A committee charged with evaluating the uses, condition and future needs of town-owned buildings decided Monday to start its work by figuring out what data points it must have to conduct an analysis and make recommendations. Ultimately, the work of the Town Building Evaluation and Use Committee is expected to help officials prioritize taxpayer funding for competing capital projects—a job made more difficult without a basis for comparison, according to Amy Murphy Carroll, a committee member elected as co-chair of the group during its first meeting. “There is a lot of information for all these buildings,” Carroll said during the meeting, held in a board room at Town Hall. “What I am seeing is that we have all these buildings—the Nature Center and whatever—but I don’t feel we have a good sense of how they are used.”

With institutional knowledge and documentation from Department of Public Works officials in hand—such as each building’s operating expenses and an estimation of future capital needs—two-person “teams” from within the seven-member committee could made field visits to the various structures and collect all the desired information, Carroll said. “So then we have ‘This is the state of our building,’ This is what it needs,’ ‘This is how we use it’ and ‘This is how the town uses it,’ ” she said. Continue Reading →

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‘I Will Not Be Harassed Nor Bullied’: Despite Acrimony, Town Council Votes To Create ‘Land Acquisition Fund’

Saying they felt bullied after fellow members of New Canaan’s legislative body took an unusual step to force a specific item onto their meeting agenda, two officers of the elected Town Council on Wednesday night abstained from voting on it. Ultimately, the Town Council voted 7-0 in favor of establishing a “land acquisition fund”—a state law-sanctioned vehicle that’s designed to allow New Canaan to purchase property and use it for open space, recreation or housing. Yet the Town Council’s secretary, Penny Young, and chairman, Bill Walbert, abstained from voting. Originally discussed in January after councilmen John Engel, Kevin Moynihan and Cristina A. Ross argued in favor of its immediate creation, the land acquisition fund item was to be taken up again in March, according to Young, under an agenda set by herself, together with Walbert and the Town Council’s vice chairman, Steve Karl. Under the Town Council’s own rules, if five members of the body sought to add it to the agenda for this month, they could have done so, according to Young. Continue Reading →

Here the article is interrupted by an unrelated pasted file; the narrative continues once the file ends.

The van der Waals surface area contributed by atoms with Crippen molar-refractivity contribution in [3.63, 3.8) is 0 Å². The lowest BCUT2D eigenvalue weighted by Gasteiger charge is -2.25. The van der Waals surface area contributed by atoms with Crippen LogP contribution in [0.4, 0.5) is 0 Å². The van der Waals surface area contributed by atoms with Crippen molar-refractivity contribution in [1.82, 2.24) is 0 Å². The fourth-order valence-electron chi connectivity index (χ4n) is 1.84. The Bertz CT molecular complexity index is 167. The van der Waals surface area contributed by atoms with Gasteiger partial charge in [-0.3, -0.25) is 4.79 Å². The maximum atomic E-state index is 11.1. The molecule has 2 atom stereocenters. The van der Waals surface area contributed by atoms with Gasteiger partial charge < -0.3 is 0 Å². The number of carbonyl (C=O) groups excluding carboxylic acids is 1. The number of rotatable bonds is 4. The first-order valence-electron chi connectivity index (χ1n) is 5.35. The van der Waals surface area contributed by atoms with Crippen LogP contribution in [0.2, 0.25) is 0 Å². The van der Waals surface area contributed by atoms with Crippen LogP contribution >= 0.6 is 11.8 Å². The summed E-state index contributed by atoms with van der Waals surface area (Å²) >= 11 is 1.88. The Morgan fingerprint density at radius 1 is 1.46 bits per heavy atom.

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Selectmen Appoint Committee To Study Uses and Capital Needs of New Canaan’s Public Buildings

Town officials on Tuesday dissolved a volunteer committee tasked one year ago with studying New Canaan’s use of Waveny House and appointed what amounts to a successor group that will carry out the same work but more broadly, evaluating and making recommendations on a number of public buildings. The Board of Selectmen during a regular meeting voted 3-0 to form the Town Building Evaluation and Use Committee “to evaluate over a six-month period the uses, physical condition and future capital needs” of structures such as the former Teen Center, Vine Cottage and Irwin Park main house. The newly appointed group will “not have to start from scratch” because enough studies are “in the book to lay the groundwork,” First Selectman Rob Mallozzi said at the meeting, held in Town Hall. “It’s important that we look at it holistically and everything is on the table. If there is a use that isn’t fitting for a certain building, we will take input from them. Continue Reading →